How do GPS devices for digital cameras work?

October 1, 2010 at 6:23 pm  •  Posted in Q&A by

I noticed that an increasing number of cameras include a built-in GPS device. How do these work and how effective and how complicated are they? Also, is GPS for photography a really useful option?
M.K. Taylor

Yes, several digicams with built-in lenses (Sony DSC-HX5V, Lumix DMC-ZS7 and the Samsung ST1000 and newer WB650) are equipped with a GPS receiver as is one D SLR, the new Sony a55. You can also buy accessory GPS devices such as Nikon’s GP-1 (compatible with some of the newer Nikon D SLRs), a Samsung device for the brand new NX100 and Sony’s GPS-CS3KA  (compatible with any camera that uses SD or Memory Stick Duo cards). Whether built-in or external, either type can record data as to the exact latitude/longitude for each of your photos for later recall with imaging software or with an app such as Picasaweb, Panoramio or Google Map.

While a few cameras are equipped with a built-in GPS receiver, geo-tagging is also possible with other cameras, using one of the external devices such as the Sony CS3KA or the Nikon GP-1. Photos courtesy of Nikon Canada and Sony Canada

These GPS receivers acquire data from three of the satellites orbiting the earth and use triangulation to calculate your exact coordinates at the instant you take each photo. This data is added to the EXIF (or metadata) file that also contains information as to camera settings that were used to make the photo. After downloading the images to a computer, you can view all of the information with imaging software by accessing the Properties or EXIF Data.  You can also view each photo on a map when using one of the applications mentioned above.

Easy to use and free, a Picasaweb album makes it convenient for friends to view your geo-tagged photos with a map of the exact location where each shot was taken. Links also allow for automatically viewing a photo with mapping options at Google Earth or at Panoramio. © 2010 Peter K. Burian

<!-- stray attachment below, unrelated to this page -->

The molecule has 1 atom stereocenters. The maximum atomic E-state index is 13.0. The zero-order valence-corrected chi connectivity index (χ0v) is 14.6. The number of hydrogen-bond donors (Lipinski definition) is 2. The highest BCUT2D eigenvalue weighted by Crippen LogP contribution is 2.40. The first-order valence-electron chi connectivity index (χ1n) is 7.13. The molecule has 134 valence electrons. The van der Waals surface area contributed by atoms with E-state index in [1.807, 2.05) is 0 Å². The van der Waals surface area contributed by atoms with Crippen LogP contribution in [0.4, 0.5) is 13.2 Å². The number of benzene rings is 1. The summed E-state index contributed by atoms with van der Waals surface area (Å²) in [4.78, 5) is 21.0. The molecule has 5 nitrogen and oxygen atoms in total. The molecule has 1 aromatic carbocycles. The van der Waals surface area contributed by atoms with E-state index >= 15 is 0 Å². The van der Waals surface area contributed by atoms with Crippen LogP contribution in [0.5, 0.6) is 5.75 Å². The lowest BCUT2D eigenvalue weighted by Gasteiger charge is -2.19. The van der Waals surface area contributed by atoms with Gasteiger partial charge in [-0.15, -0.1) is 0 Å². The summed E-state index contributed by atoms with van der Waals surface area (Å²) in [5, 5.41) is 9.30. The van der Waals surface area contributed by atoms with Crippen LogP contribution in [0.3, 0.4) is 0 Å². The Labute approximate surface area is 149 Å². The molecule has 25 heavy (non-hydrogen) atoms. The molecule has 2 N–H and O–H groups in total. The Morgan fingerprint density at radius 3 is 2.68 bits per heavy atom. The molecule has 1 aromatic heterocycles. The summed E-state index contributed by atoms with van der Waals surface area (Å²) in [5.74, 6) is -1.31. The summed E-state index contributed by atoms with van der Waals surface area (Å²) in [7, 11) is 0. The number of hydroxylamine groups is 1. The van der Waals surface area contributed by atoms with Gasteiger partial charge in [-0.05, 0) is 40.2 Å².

Note: The Sony GPS-CS3KA (like other devices that work with many different cameras) requires an extra step to transfer the information from its internal memory to the image files’ EXIF data folders. This step is not complicated but it’s unnecessary with in-camera GPS or the Samsung and Nikon devices. After shooting for some time, insert the memory card from the camera into the Sony device. Pressing a couple of buttons causes it to apply the geo-tag data to 60 images per batch, taking a couple of minutes.

All of the external devices used for geo-tagging (except the Nikon GP-1 and the new Samsung GPS for the NX100) require you to match each image with the location data that was recorded by the device. This is an extra step but the process is simple and reasonably quick. Photos courtesy of Sony Corporation

A camera with a built-in GPS is the most convenient and adds little to the price but it does consume power so you’ll want to buy a second battery. Of course, this feature is available with only a few cameras. As well, the Sony and Nikon devices that I tested also provided faster signal acquisition than the digicams’ built-in GPS receivers. Especially if you’re a frequent traveler who shoots a lot of  images that you plan to upload to photo sharing sites, geo-tagging will be a real benefit. While location mapping is not essential, it’s definitely nice to have and it’s a cool extra that your friends will appreciate while viewing your on-line albums.


  1. Peter Blahut / October 4, 2010 at 3:49 pm /

    Question: Do you know or would you like to speculate why Nikon does not (yet) include built-in GPS on their higher end DSLR’s? It bothers me that I must buy a separate unit costing $250+ that occupies the hot shoe and 10 pin connection when it could be built in for little cost.

  2. Michael Schmidt / October 5, 2010 at 1:40 am /

    A Minor comment: A GPS receiver typically use as many satellites as are visible to it, up to the limit of the receivers capabilities, typically 12 but this does vary. However a minimum of four, not three satellites are required in order to calculate latitude, longitude and height (there is actually a timing component computed as well, thus the requirement for a minimum of 4 satellites). Another slight adjustment to the article: GPS receivers actually measure distances, not angles to the GPS satellites so do not use tri-angulation. This is a popular misconception but intuitively is easy to visualize, thus often used but alas incorrectly 🙂
    Geo-tagging photos is a great tool, especially when travelling and also when taking pictures from various conveyances, be it aircraft, trains, boats, etc. so long as the GPS receiver is not blocked. GPS satellite signals will be blocked by any physical obstructions including buildings, mountains, cliffs, even dense tree canopy. In these instances one may not get a reliable (or any) position.

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